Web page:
• October 17 - Montreal, Quebec: The "Chenier cell" of the FLQ announces that hostage Pierre Laporte has been executed. He is strangled to death and his body is dumped in the trunk of a car and abandoned in the bush near Saint-Hubert Airport, a few miles from Montreal. A communiqué to police advising that Pierre Laporte had been executed referred to him derisively as the "Minister of unemployment and assimilation." In a communiqué issued by the "Liberation cell" holding James Cross, his kidnappers declared that they were suspending indefinitely the death sentence against James Cross, that they would not release him until their demands were met and that he would be executed if the "fascist police" discovered them and tried to intervene.
  • November 6 - Police raid the hiding place of the FLQ's Chenier cell. Although three members escaped the raid, Bernard Lortie was arrested and charged with the kidnapping and murder of Pierre Laporte.
  • December 3 - Montreal, Quebec: After being held hostage for 60 days, kidnapped British Trade Commissioner James Cross is released by the FLQ Liberation cell terrorists after negotiations with police. Simultaneously, the five known terrorist members, Marc Carbonneau, Yves Langlois, Jacques Lanctôt, Jacques Cossette-Trudel and his wife, Louise Lanctôt, are granted their request for safe passage to Cuba by the Government of Canada after approval by Fidel Castro. They are flown to Cuba by a Canadian Forces aircraft. One of them is the same Jacques Lanctôt who earlier that year had been arrested and then released on bail for the attempted kidnapping of the Israeli consul.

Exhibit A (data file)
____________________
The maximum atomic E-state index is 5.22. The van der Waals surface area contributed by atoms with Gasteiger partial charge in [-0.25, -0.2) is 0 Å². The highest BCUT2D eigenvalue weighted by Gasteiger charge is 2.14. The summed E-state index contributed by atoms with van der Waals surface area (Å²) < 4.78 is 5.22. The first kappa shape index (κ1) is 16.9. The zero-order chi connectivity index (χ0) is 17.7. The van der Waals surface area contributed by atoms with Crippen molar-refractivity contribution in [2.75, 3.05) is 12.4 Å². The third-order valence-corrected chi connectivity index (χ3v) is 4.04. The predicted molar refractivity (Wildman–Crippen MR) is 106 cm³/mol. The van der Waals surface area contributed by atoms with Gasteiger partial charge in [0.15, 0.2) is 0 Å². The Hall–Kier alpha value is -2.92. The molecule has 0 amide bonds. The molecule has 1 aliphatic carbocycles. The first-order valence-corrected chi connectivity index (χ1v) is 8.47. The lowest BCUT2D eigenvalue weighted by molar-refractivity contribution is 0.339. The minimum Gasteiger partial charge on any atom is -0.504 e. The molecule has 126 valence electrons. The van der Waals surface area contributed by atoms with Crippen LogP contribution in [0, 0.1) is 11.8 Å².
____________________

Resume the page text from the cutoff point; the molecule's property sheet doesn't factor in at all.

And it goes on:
• December 27 - Saint-Luc, Quebec: The three remaining members of the Chenier Cell still at large, Paul Rose, Jacques Rose and Francis Simard, are arrested after being found hiding in a 6 m tunnel in the rural farming community. They would be charged with the kidnapping and murder of Pierre Laporte.

About 3,000 students gathered in a Montréal arena to show their support for the FLQ. Some Canadians were very scared; it was the kind of thing that was supposed to happen in some far-off dictator-run "Banana republic," not in modern, democratic Canada. In the middle of the crisis, adding to the fear were the comments of the powerful and radical labour leader, and vociferous FLQ supporter, Michel Chartrand who said, "We are going to win because there are more boys ready to shoot members of Parliament than there are policemen."

When asked how far he was willing to go to stop the FLQ, Prime Minister Pierre Trudeau stated, "Just watch me!". Three days later he invoked the War Measures Act. As in the rest of Canada, opinion polls showed overwhelming support in Quebec for the War Measures Act. However, since then, the government's use of the War Measures Act has been a subject of debate in Canada, and the events of September 11, 2001 revived the issue. In 1970, due to the known existence of several terrorist cells and previous terrorist bombings by the FLQ, the Premier of Quebec, Robert Bourassa, and the Mayor of Montreal, Jean Drapeau, requested Trudeau invoke the War Measures Act which would put the country under laws giving sweeping powers of arrest and detention in order to deal with the situation. Trudeau agreed and the act was invoked for the first time in peacetime.